Film and TV producer, production manager, most recognised for his work with Andrzej Wajda on several of his films including Katyń (Akson Studio) and Revenge (Arka Film), Kamil Przełęcki led a workshop at the Lodolamacz / Icebreaker, an industry event devoted to development and distribution issues with special focus on getting proper financing for any project.
FNE: Why matching funding to the project is crucial in film production?
Kamil Przełęcki: Today we met to talk about getting financing in a wise way, a way that would match the sources of funding with the main goal behind the film. Film productions are made with several goals in mind: to make a profit, to create a work of art, to educate or even to promote a product.
Depending on what the goal is, it is important for a producer to know which money to use in order to avoid disappointments. It is not always the money that comes back to the investors; sometimes their gain is the prestige, numerous film awards and audience awareness of their company or brand. It is a very important skill for a producer to match the goal and the potential of the film to the funds available to him.
FNE: Do Polish producers have these skills and know how to use them?
Kamil Przełęcki: I am very happy to see that especially younger generations are focused and don't have any fear of reaching for European funds. The distance to European coproducers is much shorter for them, this is a huge advantage that they have over the generations that came before 1989. But I still see that private capital is the pain of our market.
Most of the producers have a very hard time in clearly explaining what will be the effect that their film will have and what the investor stands to gain from it. Polish producers need to learn how to communicate with them on a business level, how to talk about the rate of return, the time in which this return will take place, the percentage rate and the value of the money invested.
FNE: Did any of the Polish producers manage to have success with private capital?
Kamil Przełęcki: We have numerous productions like that, for example TVN's franchise Letters to Santa. These films are not major budget productions, but they gather a big audience and can bring enough income to even finance the next installment of the series. The same with Patryk Vega, who makes his films only with private capital and doesn't need any public funding.
We also have successful films that join business and an artistic goal, like Gods (Watchout Studio) directed by Łukasz Palkowski or Art of Love (Watchout Studio) directed by Maria Sadowska. There are also other high quality, awarded projects that can bring an audience that could finance them in entity, provided that they don't have an enormous budget capped at 4-5 m PLN.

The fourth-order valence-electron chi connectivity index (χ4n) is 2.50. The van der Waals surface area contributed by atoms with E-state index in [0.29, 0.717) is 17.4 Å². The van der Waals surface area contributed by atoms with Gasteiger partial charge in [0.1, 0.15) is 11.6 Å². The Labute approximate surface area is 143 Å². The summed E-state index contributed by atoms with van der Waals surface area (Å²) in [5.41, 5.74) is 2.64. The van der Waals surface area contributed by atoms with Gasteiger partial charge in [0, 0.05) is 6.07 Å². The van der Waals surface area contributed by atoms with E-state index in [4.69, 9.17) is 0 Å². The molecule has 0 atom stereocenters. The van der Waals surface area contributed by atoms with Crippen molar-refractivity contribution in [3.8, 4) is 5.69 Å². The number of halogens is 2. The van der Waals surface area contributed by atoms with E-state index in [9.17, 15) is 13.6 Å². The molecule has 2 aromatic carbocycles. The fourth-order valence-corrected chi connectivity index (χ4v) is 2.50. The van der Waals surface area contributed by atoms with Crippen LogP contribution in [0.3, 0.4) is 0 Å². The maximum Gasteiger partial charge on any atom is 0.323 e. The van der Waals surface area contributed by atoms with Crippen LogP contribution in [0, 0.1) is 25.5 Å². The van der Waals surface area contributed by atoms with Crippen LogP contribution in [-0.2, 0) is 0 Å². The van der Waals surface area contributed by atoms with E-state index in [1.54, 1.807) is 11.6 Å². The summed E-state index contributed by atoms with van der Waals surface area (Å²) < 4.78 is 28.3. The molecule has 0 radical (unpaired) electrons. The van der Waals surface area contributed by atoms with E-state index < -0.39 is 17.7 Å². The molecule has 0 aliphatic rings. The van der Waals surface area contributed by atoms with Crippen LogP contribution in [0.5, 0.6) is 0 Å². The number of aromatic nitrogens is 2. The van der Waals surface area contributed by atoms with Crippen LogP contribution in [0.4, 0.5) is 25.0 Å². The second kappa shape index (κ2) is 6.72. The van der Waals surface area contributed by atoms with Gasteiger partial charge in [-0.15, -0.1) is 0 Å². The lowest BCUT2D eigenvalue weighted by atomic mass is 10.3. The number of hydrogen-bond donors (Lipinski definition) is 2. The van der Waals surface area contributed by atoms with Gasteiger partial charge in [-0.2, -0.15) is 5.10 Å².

FNE: What qualities does a Polish producer need in order to be a good coproduction partner?
Kamil Przełęcki: They need to be professional. We can't bring fantastic investments to the table, apart from what we can get as a minority coproducer from the Polish Film Institute, but any foreign coproducer will find a capable partner in Poland, able to lead them through the realities of our market. It is crucial when it comes to getting shooting permits organising the film crew, communicating with them.
FNE: We are on the break of introducing some sort of a tax incentives in Poland. How will this change the market?
Kamil Przełęcki: We don’t know how impactful they will be on the market, as there is a colossal difference in tax incentives for international producers and coproductions with Poland versus any film made in Poland, even by a Polish producer. If everyone can get this financing, this would mean another major source of funding.
But will it lead us to positioning Poland as a good film service location? Because the goal is to bring major Hollywood productions to Poland, so when a producer needs locations in our region and we are competing with the Czech Republic and Slovakia, any tax cuts would be very helpful.
FNE: What are your upcoming production plans?
Kamil Przełęcki: The direction is to work with young, original directors whom I had a chance to teach film production. I find that the best way to nurture talent is to find them during the last years of film education. Currently I have three of such debut projects in development, all will probably pan out in a year or two. I am also working on a feature that is based in Lódż, but that is all I can say for now.